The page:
Those R2I-ers are also often taking conscious decisions to move back to their home country.
(PS: I could be missing a part of your argument here – cold medication doesn’t always help in comprehension)
Thanks for reading and commenting. You raise an interesting point and I certainly didn’t mean for my statement (which was somewhat reactionary to other statements which have been made in the last few days) to come across as binary. I think we’re talking about two different things in two different time-scales. Let me elaborate that cryptic statement a bit.
My point is that desis who never leave India, desis who leave India but never return, and desis who leave India to later return will all find valid arguments for their decisions. Usually, the reasons offered will be emphatically presented. There is nothing wrong with that: my entire blogpost revolves around a set of rationalizations too.
In my experience, these strong reasons are usually accompanied by other extenuating factors. There are certainly people who know exactly what they want and where they want to be at any point in their lifetime. There are people who will always wish they were elsewhere. And there are people who go with the flow. I’ve always fallen in the last category – my decision to go the US came quite late in my life like many things. If the admission letter to Ohio State came a few days later, I might have been elsewhere or might not have come to the US. I know many others who fall in that category. They offer their own reasons for staying in India, and might berate me for mine (but they might just as well been here had an admission letter come a few months before an appointment letter).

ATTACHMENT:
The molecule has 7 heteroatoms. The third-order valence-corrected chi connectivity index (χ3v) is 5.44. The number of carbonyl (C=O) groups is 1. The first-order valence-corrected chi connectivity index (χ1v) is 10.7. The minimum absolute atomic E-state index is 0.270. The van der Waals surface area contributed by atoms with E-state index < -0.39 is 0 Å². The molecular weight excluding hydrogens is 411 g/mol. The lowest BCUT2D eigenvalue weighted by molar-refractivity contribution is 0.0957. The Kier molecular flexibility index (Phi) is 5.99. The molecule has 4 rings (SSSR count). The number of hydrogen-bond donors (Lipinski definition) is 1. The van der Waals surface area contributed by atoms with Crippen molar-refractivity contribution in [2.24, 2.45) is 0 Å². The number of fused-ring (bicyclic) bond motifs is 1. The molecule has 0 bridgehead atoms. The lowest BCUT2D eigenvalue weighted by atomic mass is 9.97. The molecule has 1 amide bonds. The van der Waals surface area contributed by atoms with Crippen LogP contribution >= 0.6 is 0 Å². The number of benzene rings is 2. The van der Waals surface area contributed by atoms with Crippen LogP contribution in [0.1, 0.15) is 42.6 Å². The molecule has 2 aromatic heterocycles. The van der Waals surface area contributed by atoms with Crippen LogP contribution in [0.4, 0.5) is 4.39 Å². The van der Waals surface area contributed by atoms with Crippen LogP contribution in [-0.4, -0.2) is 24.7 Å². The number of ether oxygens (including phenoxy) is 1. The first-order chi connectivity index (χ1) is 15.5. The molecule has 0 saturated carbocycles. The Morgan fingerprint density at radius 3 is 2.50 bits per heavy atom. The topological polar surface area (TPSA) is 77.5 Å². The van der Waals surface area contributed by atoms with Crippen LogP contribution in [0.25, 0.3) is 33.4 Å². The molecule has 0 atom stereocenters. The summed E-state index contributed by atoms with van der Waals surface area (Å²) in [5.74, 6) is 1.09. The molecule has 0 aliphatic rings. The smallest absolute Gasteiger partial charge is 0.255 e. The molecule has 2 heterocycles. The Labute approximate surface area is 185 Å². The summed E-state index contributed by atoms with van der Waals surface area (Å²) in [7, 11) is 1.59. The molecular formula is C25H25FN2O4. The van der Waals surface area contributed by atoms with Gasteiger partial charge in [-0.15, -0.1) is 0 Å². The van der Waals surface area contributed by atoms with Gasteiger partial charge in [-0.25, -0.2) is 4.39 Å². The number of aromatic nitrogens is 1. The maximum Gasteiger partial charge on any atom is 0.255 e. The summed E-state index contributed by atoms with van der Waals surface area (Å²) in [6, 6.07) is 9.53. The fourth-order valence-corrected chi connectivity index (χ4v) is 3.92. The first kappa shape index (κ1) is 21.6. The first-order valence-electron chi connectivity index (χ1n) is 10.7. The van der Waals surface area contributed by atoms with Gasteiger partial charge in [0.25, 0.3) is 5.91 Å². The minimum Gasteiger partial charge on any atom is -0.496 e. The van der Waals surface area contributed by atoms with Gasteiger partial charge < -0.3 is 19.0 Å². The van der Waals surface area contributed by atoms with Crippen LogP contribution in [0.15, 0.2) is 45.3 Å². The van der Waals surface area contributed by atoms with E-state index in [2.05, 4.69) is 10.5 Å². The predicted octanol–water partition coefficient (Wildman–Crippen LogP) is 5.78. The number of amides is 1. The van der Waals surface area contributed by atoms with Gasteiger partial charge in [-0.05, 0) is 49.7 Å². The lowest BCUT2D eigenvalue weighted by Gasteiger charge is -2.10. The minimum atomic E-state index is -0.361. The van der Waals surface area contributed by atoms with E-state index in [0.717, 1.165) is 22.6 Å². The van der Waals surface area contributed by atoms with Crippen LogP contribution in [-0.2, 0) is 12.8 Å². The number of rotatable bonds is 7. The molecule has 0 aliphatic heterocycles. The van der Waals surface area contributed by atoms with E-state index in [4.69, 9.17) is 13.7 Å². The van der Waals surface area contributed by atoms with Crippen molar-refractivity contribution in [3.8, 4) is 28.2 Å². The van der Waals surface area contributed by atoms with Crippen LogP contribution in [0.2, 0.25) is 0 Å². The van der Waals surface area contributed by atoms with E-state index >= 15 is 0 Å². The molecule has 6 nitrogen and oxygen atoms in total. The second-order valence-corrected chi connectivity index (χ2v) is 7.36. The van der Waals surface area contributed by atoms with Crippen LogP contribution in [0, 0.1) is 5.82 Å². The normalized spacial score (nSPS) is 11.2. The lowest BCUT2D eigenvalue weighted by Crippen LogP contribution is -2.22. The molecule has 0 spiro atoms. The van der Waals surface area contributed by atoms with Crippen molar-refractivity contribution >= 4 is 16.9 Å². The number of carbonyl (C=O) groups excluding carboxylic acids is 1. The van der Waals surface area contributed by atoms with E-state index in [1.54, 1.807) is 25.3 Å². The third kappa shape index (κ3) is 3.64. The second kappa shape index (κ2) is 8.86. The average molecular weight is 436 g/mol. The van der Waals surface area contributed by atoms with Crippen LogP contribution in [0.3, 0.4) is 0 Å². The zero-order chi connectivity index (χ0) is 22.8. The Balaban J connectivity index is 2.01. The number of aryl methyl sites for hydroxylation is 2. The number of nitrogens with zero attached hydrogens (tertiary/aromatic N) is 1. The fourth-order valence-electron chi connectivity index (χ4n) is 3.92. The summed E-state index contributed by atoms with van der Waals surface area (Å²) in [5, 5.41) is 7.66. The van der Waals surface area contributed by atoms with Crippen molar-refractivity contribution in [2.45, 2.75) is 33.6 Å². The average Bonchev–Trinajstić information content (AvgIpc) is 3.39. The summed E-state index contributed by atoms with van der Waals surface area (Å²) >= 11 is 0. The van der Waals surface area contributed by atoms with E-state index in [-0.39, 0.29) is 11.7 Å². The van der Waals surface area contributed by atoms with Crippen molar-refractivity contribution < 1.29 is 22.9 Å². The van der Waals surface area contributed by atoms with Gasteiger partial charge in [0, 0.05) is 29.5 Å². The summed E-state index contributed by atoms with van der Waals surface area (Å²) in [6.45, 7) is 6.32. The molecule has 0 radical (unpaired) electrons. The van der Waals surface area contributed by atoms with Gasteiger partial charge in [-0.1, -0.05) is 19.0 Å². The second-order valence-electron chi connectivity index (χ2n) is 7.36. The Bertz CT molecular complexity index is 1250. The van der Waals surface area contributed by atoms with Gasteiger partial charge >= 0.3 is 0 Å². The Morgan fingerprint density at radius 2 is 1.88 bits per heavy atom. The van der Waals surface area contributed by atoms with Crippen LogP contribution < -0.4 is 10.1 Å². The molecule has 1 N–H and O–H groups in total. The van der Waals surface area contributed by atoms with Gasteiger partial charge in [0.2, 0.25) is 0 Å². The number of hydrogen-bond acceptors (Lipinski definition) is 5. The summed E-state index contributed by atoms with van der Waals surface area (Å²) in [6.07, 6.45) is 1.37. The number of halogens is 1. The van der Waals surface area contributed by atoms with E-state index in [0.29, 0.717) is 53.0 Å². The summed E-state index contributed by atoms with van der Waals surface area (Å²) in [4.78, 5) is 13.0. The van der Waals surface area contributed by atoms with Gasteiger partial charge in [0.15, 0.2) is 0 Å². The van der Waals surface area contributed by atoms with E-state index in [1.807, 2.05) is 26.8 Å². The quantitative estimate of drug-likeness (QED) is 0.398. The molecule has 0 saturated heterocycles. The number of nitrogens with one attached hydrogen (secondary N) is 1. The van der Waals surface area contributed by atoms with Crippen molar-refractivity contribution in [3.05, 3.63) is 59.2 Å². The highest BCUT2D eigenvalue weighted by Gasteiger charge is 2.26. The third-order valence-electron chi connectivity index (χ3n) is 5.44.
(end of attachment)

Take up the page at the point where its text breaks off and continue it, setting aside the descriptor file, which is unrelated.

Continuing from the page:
I think those that leave their homeland are certainly driven and know what they want in the short to medium term. Random events such as loss of employment, birth of a child, and sickness of a parent can shape outcomes. The finality with which we offer opinions tends towards a deep-rooted sense of philosophical entrenchment in these decisions, when there are many underlying causes.
US of A was populated by foreigners who seesawed between homesickness and its reverse. You, Anirban, are no exception. Choosing one of two grossly dissimilar cultures always gives you a queasiness akin to the feeling before you para-drop. The choice, whether personal or otherwise, must be taken before you are irretrievably torn between the two. Go ahead with no regrets but with a sense of nostalgia that we all feel for our roots sometimes.